It is not necessary to use disinfectants at home. If you clean with cleaning wipes or all-purpose cleaner, that is sufficient. Moreover, if used incorrectly, disinfectants can be harmful to the environment and to human health. And pathogens could become insensitive to a disinfectant if you use it often. In that case, the disinfectant will stop working. Read more about household cleaning and disinfection (in Dutch only). Does someone in your home have COVID-19, and do you want to know if you need to start disinfecting? Please contact your family doctor or municipal public health service (GGD).

When do you use hand gel?

In some professions, it may be necessary to use disinfectant hand gel. This may be the case if your work means that you will not be able to wash your hands with soap and water for an extended period of time, and you want to eat something, for example. Disinfectant hand gel will not work well on hands that are dirty and sticky. In that case, you will need to wash your hands with soap and water.

You do not need to disinfect your hands while shopping, going for a walk or buying groceries. It is sufficient if you make sure not to touch your face with your hands, and you wash your hands thoroughly with soap and water as soon as you get home.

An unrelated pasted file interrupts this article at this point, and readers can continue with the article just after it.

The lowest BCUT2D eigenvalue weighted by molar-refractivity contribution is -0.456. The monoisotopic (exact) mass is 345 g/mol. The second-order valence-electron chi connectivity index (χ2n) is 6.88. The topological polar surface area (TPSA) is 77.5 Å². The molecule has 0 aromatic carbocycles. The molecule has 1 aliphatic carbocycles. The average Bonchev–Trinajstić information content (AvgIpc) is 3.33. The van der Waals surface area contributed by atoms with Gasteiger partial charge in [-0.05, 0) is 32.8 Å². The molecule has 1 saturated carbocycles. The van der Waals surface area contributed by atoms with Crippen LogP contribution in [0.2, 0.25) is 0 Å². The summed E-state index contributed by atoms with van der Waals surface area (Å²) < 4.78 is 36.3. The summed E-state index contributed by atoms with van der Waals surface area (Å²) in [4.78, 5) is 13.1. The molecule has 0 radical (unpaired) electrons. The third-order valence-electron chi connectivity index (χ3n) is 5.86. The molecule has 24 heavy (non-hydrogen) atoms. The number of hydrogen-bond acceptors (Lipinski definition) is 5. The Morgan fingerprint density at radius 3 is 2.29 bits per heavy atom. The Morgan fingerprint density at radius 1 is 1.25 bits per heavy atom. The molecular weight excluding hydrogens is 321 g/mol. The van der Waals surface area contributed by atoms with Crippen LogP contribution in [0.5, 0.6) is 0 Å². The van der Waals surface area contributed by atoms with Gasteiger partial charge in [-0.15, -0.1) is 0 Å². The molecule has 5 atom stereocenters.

Frequently asked questions

Why are public spaces and outdoor areas not being disinfected?

We do not recommend the use of disinfectants in public spaces and outdoor areas. There is very little risk that someone will be infected via, for example, floors, benches, playground equipment or railings at the public transport station. The risk of getting sick is even lower if you do not touch your face with your hands. Wash your hands with soapSeksueel Overdraagbare Aandoeningen Peilstation and water right away, as soon as you get home or arrive at your school or work.

It is not necessary to spray disinfectants or to disinfect outdoor furniture, such as playground equipment and bus shelters. It does not offer extra protection and it can be harmful to people and the environment. In addition, pathogens could become insensitive to a disinfectant if you use it often. In that case, the disinfectant will stop working. In large public indoor spaces, such as stations or shopping malls, it is sufficient to clean with water and soap or an all-purpose cleaner. There are no substances that are permitted for use in the Netherlands for large-scale disinfection of public spaces or outdoor areas by means of spraying or misting.

Can I become ill from the novel coronavirus if I touch or grasp items or surfaces outside the home?

There is minimal risk that you will become ill if, for example, you touch or grasp items or surfaces in a shop or when you are visiting someone. To prevent infection and illness, do not touch your face with your hands and make sure you regularly wash your hands thoroughly. Wash your hands immediately after touching surfaces or items belonging to someone who may (possibly) have COVID-19.